A giant gold coin, featuring the Queen's image, worth $4m (£3.2m) has been stolen from a museum in Berlin.
The Canadian coin, nicknamed "The Big Maple Leaf", was taken during the night from the Bode Museum in the German capital.
The coin is made out of pure gold, weighs about 100 kilos and has a face value of some $1m. However given the high purity of the gold used the make the coin, its value is much higher at today's price for gold bullion.
The museum said on its website that the coin was issued by the Royal Canadian Mint in 2007 and that it was featured in the Guinness Book of Records for its "unmatched" degree of purity. It has a diameter of 53cm and is 3cm thick, with a picture of Canadian head of state Queen Elizabeth II on one side, and the Canadian maple leaf on the reverse.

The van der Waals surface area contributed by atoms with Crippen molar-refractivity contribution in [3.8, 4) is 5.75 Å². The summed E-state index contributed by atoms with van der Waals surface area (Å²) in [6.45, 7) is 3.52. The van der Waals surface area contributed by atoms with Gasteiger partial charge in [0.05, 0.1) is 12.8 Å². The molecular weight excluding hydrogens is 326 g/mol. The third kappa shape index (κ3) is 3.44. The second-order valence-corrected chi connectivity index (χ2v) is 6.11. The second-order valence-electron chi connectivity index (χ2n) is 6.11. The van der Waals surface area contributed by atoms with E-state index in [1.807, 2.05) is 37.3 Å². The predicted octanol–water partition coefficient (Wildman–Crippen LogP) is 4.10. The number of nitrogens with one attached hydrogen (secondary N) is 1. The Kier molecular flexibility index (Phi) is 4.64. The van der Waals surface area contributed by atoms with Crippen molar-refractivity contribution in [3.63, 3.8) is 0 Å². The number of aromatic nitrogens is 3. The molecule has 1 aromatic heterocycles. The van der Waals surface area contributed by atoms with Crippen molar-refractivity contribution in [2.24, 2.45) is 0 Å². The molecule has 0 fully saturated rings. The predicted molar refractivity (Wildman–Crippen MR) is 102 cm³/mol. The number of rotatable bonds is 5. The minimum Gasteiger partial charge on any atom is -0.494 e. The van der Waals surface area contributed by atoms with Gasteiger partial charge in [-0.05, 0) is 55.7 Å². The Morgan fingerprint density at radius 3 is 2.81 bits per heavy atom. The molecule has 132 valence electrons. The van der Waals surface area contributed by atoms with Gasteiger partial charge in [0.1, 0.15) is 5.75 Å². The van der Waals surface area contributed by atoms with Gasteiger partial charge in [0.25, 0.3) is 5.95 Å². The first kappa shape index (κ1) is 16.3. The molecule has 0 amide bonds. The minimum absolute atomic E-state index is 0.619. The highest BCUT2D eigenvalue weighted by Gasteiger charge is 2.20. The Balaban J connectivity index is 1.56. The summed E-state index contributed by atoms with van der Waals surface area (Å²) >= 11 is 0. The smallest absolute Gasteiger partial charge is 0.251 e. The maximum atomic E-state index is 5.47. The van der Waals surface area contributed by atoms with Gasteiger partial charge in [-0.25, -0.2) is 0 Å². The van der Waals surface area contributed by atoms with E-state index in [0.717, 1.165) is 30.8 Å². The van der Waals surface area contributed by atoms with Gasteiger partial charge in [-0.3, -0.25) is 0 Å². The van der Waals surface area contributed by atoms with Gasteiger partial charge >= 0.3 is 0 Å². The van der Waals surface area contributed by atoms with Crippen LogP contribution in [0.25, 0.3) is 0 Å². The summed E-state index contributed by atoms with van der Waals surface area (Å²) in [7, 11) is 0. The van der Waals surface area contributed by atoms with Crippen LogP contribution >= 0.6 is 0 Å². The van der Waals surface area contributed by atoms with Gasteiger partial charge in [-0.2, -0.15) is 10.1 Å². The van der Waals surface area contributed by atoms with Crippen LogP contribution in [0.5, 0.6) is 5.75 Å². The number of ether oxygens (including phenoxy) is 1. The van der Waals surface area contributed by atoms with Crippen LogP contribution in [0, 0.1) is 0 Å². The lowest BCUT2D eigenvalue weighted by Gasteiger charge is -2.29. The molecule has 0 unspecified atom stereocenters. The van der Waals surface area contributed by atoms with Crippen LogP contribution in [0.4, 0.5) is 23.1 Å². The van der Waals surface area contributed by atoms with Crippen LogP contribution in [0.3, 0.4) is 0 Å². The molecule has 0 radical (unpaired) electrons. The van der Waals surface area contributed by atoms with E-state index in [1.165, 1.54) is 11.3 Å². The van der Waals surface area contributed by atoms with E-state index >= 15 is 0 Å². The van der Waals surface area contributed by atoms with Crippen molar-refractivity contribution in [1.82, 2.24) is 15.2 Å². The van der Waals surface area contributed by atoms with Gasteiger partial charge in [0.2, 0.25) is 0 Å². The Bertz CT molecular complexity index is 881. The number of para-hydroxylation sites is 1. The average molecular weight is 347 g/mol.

The theft is believed to have taken place at around 3.30 am, with the thieves entering the museum undetected through a window. They may have used a ladder.
"Based on the information we have so far we believe that the thief, maybe thieves, broke open a window in the back of the museum next to the railway tracks," police spokesman Winfrid Wenzel told Reuters. "They then managed to enter the building and went to the coin exhibition."
The Bode Museum has one of the largest coin collections in the world, with more than 540,000 items.